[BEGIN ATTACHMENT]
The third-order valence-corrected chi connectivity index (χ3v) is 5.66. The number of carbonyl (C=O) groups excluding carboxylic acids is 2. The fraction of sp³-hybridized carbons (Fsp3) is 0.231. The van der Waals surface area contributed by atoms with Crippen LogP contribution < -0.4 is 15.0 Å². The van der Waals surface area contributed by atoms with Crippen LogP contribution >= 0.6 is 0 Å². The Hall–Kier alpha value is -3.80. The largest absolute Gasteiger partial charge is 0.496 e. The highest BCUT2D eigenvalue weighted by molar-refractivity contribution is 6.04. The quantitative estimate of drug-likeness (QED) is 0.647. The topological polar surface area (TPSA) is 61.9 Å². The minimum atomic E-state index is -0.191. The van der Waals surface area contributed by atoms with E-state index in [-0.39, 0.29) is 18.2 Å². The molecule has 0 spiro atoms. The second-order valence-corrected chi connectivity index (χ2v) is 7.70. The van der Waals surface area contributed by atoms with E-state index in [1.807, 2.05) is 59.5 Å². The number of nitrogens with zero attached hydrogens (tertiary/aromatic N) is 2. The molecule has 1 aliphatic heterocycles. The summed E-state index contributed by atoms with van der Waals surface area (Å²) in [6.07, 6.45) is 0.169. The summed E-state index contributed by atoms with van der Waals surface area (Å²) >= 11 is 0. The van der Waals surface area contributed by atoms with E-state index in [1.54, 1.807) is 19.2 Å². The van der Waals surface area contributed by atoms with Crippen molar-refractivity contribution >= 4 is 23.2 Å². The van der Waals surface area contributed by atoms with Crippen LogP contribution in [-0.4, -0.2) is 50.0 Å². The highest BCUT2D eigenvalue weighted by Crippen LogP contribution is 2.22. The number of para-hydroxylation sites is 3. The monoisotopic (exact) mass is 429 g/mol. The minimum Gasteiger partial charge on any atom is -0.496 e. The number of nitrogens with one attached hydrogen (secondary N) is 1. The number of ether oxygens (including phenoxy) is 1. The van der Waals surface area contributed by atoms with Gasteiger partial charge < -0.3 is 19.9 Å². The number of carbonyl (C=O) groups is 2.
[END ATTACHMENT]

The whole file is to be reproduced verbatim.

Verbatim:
The third-order valence-corrected chi connectivity index (χ3v) is 5.66. The number of carbonyl (C=O) groups excluding carboxylic acids is 2. The fraction of sp³-hybridized carbons (Fsp3) is 0.231. The van der Waals surface area contributed by atoms with Crippen LogP contribution < -0.4 is 15.0 Å². The van der Waals surface area contributed by atoms with Crippen LogP contribution >= 0.6 is 0 Å². The Hall–Kier alpha value is -3.80. The largest absolute Gasteiger partial charge is 0.496 e. The highest BCUT2D eigenvalue weighted by molar-refractivity contribution is 6.04. The quantitative estimate of drug-likeness (QED) is 0.647. The topological polar surface area (TPSA) is 61.9 Å². The minimum atomic E-state index is -0.191. The van der Waals surface area contributed by atoms with E-state index in [-0.39, 0.29) is 18.2 Å². The molecule has 0 spiro atoms. The second-order valence-corrected chi connectivity index (χ2v) is 7.70. The van der Waals surface area contributed by atoms with E-state index in [1.807, 2.05) is 59.5 Å². The number of nitrogens with zero attached hydrogens (tertiary/aromatic N) is 2. The molecule has 1 aliphatic heterocycles. The summed E-state index contributed by atoms with van der Waals surface area (Å²) in [6.07, 6.45) is 0.169. The summed E-state index contributed by atoms with van der Waals surface area (Å²) >= 11 is 0. The van der Waals surface area contributed by atoms with E-state index in [1.54, 1.807) is 19.2 Å². The van der Waals surface area contributed by atoms with Crippen molar-refractivity contribution >= 4 is 23.2 Å². The van der Waals surface area contributed by atoms with Crippen LogP contribution in [-0.4, -0.2) is 50.0 Å². The highest BCUT2D eigenvalue weighted by Crippen LogP contribution is 2.22. The number of para-hydroxylation sites is 3. The monoisotopic (exact) mass is 429 g/mol. The minimum Gasteiger partial charge on any atom is -0.496 e. The number of nitrogens with one attached hydrogen (secondary N) is 1. The number of ether oxygens (including phenoxy) is 1. The van der Waals surface area contributed by atoms with Gasteiger partial charge < -0.3 is 19.9 Å². The number of carbonyl (C=O) groups is 2.